August 1st, 1914 - Germany declares war on Russia. Russia defies Germany’s warning to halt mobilization of its troops, replying that the mobilization is only against Austria.
On August 1st, France enters the fray when it orders its army to mobilize to come to the aid of its ally Russia.
August 3rd, 1914 - France declares war on Germany and Germany declares war on France.
August 4th, 1914 – Germany’s invasion of Belgium causes Britain to formally declare war on Germany.
The First Shots of WW1 are Fired
Once the formal declaration of war had been made, troops went into action. Russian troops started preparing for war in the four regions that ran along its common border with the Austro-Hungarian Empire. And, on the very night that war was declared, Austrian artillery opened up on Belgrade, situated directly across the Danube River. Though mostly ineffective, the shelling continued into the next day. The Serbian Campaign had begun.
Anticipating France’s entry into the war, four days later, Germany began putting its Schlieffen Plan into action. The plan had originally been drawn up in 1905 to lay out a strategic plan for any future war with France. The problem was that in order to put the plan in action, Germany had to cross through the neutral countries of Luxembourg and Belgium to get to France. So it was, on August 1st that the first German troops entered Luxembourg, and on August 2nd that German occupation of neutral Luxembourg began.
On the morning of August 2nd, before war had even been declared against France, a small German patrol crossed into French territory at Joncherey. There, they encountered a band of French infantry soldiers on patrol. Shots were exchanged, and men on both sides died. The War on The Western Front had begun.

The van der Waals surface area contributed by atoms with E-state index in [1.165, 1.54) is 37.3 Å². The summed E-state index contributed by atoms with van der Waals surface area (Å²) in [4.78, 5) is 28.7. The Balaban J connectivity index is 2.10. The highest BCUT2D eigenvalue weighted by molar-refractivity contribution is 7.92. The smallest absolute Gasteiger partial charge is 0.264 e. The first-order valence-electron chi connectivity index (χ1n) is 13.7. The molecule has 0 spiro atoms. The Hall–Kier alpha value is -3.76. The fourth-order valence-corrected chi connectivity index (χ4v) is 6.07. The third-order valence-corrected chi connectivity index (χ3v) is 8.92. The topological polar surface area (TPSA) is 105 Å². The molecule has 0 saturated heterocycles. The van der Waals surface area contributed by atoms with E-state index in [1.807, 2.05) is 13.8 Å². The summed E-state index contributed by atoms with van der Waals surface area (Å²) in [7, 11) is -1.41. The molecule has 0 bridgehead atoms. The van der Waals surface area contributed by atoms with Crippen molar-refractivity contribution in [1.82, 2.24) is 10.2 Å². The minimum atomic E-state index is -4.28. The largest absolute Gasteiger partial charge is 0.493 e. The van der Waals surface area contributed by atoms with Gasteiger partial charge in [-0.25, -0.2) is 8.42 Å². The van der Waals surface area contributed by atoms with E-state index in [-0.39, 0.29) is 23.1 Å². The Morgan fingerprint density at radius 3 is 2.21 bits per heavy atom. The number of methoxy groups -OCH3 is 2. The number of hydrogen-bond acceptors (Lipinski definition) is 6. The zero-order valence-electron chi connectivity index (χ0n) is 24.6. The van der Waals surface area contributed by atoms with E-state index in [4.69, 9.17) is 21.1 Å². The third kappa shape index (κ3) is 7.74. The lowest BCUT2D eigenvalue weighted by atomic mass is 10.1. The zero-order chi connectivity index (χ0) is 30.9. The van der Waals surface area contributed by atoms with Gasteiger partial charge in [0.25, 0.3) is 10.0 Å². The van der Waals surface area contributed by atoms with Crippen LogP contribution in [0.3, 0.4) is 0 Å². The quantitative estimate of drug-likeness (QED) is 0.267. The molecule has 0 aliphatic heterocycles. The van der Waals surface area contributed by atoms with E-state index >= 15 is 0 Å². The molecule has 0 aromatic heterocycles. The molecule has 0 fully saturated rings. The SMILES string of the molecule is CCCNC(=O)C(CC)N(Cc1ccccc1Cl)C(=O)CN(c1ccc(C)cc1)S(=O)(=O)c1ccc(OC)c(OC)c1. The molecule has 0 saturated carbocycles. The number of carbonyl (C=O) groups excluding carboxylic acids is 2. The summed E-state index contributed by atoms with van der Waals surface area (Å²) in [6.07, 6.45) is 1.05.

A Shot that Changed the World
- Anon. (1923) Source Records of the Great War, Volume I. Canada: National Alumni, The Great War Veterans Association of Canada
- Anon. (1914-1921) History of the War, Volume I. London UK: The Times
- Tuchman, Barbara. (1962) The Guns of August. New York NY: Macmillan Company
© 2014 Kaili Bisson
Kaili Bisson (author) from Canada on August 04, 2014:
Hello teaches and thank you for your wonderful feedback. WW1 is a topic I am passionate about, and hopefully that comes through. More articles to come.
Dianna Mendez on August 04, 2014:
You write with such creativity and flair on facts others would find mundane. If I am ever in need of supplementing this topic, I'll know where to find it. Great write.
Kaili Bisson (author) from Canada on July 27, 2014:
Hi Suzette and you are welcome! I'm glad you found this interesting.
Suzette Walker from Taos, NM on July 26, 2014:
Very interesting and informative. I learned much about WWI that I didn't know before. Thanks for sharing this with us.
Kaili Bisson (author) from Canada on July 25, 2014:
Hello Spartucus...so nice to see you again! Thank you for your feedback. I am a WWI researcher (hobby), and I am glad I was able to bring some of that behind-the-scenes stuff out. There was much double-dealing going on in those days. Look for more WW1 articles to follow.
CJ Baker from Parts Unknown on July 25, 2014:
Very informative read! You clearly outlined the link between the Ferdinand and the outbreak of the war. It is also intriguing to read about some of the behind the scenes politicking which took place and how things did not work out according to plan.